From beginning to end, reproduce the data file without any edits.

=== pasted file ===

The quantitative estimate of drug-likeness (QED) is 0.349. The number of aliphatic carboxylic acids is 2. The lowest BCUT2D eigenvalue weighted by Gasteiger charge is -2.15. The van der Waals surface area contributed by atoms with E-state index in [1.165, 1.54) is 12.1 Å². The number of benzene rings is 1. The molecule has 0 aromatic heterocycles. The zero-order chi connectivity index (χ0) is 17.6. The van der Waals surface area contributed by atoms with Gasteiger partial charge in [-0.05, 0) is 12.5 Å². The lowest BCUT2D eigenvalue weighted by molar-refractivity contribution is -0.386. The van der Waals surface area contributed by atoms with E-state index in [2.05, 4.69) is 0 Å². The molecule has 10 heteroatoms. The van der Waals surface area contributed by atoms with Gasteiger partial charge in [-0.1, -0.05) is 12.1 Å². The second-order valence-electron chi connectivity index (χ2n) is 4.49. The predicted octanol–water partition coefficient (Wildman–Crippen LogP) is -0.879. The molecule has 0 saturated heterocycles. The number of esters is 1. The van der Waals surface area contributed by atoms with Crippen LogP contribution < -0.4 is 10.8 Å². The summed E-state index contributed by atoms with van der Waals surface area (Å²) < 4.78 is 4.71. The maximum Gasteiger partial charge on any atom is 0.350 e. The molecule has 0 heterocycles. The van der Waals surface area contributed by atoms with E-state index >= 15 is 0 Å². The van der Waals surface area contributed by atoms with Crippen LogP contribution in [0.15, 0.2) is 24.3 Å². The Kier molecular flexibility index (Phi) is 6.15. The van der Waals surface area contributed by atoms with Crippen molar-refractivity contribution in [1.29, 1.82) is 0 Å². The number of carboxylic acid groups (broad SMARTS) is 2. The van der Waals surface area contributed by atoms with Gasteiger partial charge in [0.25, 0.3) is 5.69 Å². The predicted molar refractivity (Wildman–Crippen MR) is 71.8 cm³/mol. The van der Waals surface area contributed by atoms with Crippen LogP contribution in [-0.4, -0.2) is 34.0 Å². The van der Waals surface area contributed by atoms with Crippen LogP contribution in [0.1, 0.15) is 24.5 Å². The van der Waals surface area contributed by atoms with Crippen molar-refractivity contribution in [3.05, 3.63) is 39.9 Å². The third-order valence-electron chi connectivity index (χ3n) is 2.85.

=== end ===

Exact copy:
The quantitative estimate of drug-likeness (QED) is 0.349. The number of aliphatic carboxylic acids is 2. The lowest BCUT2D eigenvalue weighted by Gasteiger charge is -2.15. The van der Waals surface area contributed by atoms with E-state index in [1.165, 1.54) is 12.1 Å². The number of benzene rings is 1. The molecule has 0 aromatic heterocycles. The zero-order chi connectivity index (χ0) is 17.6. The van der Waals surface area contributed by atoms with Gasteiger partial charge in [-0.05, 0) is 12.5 Å². The lowest BCUT2D eigenvalue weighted by molar-refractivity contribution is -0.386. The van der Waals surface area contributed by atoms with E-state index in [2.05, 4.69) is 0 Å². The molecule has 10 heteroatoms. The van der Waals surface area contributed by atoms with Gasteiger partial charge in [-0.1, -0.05) is 12.1 Å². The second-order valence-electron chi connectivity index (χ2n) is 4.49. The predicted octanol–water partition coefficient (Wildman–Crippen LogP) is -0.879. The molecule has 0 saturated heterocycles. The number of esters is 1. The van der Waals surface area contributed by atoms with Crippen LogP contribution < -0.4 is 10.8 Å². The summed E-state index contributed by atoms with van der Waals surface area (Å²) < 4.78 is 4.71. The maximum Gasteiger partial charge on any atom is 0.350 e. The molecule has 0 heterocycles. The van der Waals surface area contributed by atoms with E-state index >= 15 is 0 Å². The van der Waals surface area contributed by atoms with Crippen LogP contribution in [0.15, 0.2) is 24.3 Å². The Kier molecular flexibility index (Phi) is 6.15. The van der Waals surface area contributed by atoms with Crippen molar-refractivity contribution in [1.29, 1.82) is 0 Å². The number of carboxylic acid groups (broad SMARTS) is 2. The van der Waals surface area contributed by atoms with Gasteiger partial charge in [0.25, 0.3) is 5.69 Å². The predicted molar refractivity (Wildman–Crippen MR) is 71.8 cm³/mol. The van der Waals surface area contributed by atoms with Crippen LogP contribution in [-0.4, -0.2) is 34.0 Å². The van der Waals surface area contributed by atoms with Crippen LogP contribution in [0.1, 0.15) is 24.5 Å². The van der Waals surface area contributed by atoms with Crippen molar-refractivity contribution in [3.05, 3.63) is 39.9 Å². The third-order valence-electron chi connectivity index (χ3n) is 2.85.